Another week, another low-budget slasher film. Cameron McCasland’s THE LASHMAN tells the familiar tale of a group of young people spending their final weekend of summer vacation soaking up some sun at a remote cabin. Yes, a cabin. IN THE WOODS. There’s lots of drinking, a pinch of sex and the odd horrific axe-murder carried out by a mysterious semi-supernatural killer. Is there a scene where one of the camp-dwellers tells a ghost story around a camp fire that ends up being true? There IS! In fact, most horror fans will be able to recognize every beat that is to follow from the opening credits onward, though I suppose that’s half the fun. But familiarity breeds contempt, and without a twist in the formula the lengthy periods without bloodletting start to get a tad monotonous, particularly when combined with some distracting technical issues. The film rights itself in time for a climactic bloodbath, but by then it’s very close to being too little, too late.

At least there’s some fun to be had in the film’s rather intriguing villain; an old west leather-smith who was tortured to death by desperadoes and roams the riverside stuck between life and death thanks to the incantations of an old spirit woman. Pretty neat, right? Now, I’m not quite sure why he’s decided to take his vengeance out on horny teenagers. And I’m not quite sure why he’s called “The Lashman” considering he spends a LOT more time chopping people up with an axe, but I guess THE AXE-MAN wasn’t quite as catchy a title. Even with these limitations a western-themed slasher villain is pretty fun to watch, and McCasland makes great use of shadows and lighting to give him the appropriate amount of menace.


But The Lashman is only onscreen for about 5% of the anemic not-quite-80-minute run-time. Most of the film is spent with your usual cavalcade of victims, among them the lovely Jan (Kaylee Williams – promiscuous) and Stacy (Stacey Dixon – virginal), and their boyfriends Daniel (Jeremy Jones – asshole) and Billy (David Vaughn – good guy). We also get Shawn C. Phillips as Stacy’s mustard-loving, socially awkward brother. Much time is spent on Daniel’s dickishness, Billy’s voyeurism, Jan’s attraction to Billy, and some comic relief sheriffs trying to track down clues regarding the recent murder of a young couple. The internal drama is decent, though we all know the strife is just meant to kill a little time until The Lashman shows up to start chopping and whipping.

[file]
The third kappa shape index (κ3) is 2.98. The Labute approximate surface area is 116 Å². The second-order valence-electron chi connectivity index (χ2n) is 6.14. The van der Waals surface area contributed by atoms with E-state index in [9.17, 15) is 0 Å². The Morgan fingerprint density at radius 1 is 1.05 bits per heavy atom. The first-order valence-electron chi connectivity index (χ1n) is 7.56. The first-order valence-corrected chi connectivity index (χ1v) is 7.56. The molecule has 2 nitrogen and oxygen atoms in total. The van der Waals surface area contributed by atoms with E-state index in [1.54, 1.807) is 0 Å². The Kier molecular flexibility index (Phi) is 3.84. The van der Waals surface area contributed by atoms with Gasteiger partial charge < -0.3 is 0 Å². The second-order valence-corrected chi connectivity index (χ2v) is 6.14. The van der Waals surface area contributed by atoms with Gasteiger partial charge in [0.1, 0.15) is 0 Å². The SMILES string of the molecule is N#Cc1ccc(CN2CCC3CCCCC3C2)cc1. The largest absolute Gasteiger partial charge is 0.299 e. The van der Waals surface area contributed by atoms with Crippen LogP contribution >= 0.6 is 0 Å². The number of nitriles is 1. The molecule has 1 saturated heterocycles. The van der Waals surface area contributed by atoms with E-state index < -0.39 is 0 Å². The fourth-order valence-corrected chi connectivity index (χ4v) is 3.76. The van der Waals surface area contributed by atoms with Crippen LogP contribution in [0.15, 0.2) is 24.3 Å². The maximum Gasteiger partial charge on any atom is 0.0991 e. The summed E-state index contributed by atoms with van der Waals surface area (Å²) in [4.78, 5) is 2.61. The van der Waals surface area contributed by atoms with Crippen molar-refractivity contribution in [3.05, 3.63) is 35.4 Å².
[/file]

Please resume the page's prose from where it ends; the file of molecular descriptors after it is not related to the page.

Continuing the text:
Unfortunately some good performances and strong interplay between the cast is often sabotaged by distracting audio issues, with dialogue occasionally being inaudible or drowned out by background noise. While shooting in the woods has many advantages (it’s free!), it can also be notoriously difficult to get clean sound without a lot of effort. But when so much of your film relies on interaction between characters, consistent audio is a must. McCasland fares much better with the visuals, particularly in the occasional murder sequences which show off some quality cinematography from Josh Ickes.


Intentionally, even gleefully, predictable, THE LASHMAN does the bare minimum to fill the seemingly never-ending hunger of slasher fans for cardboard characters and bloodthirsty villains. While refreshingly unpretentious, and with several strong performances, it’s also haltingly paced and seems to be just ticking boxes from a list of cliches; from the portend spewing nut whose warnings turn out to be true, to the missing corpse spelling out a possible sequel. A little more time spent on – and with – the titular character could have done the film a world of good, but as it is THE LASHMAN is for die-hards only.


Four Nightmares out of Five = Not Much Fun

One Nightmare – No-Budget Perfection, Two Nightmares – Shocking Success, Three Nightmares – Shows Potential, Four Nightmares – Not Much Fun, Five Nightmares – Please Kill Me

Doug “Sweetback” Tilley

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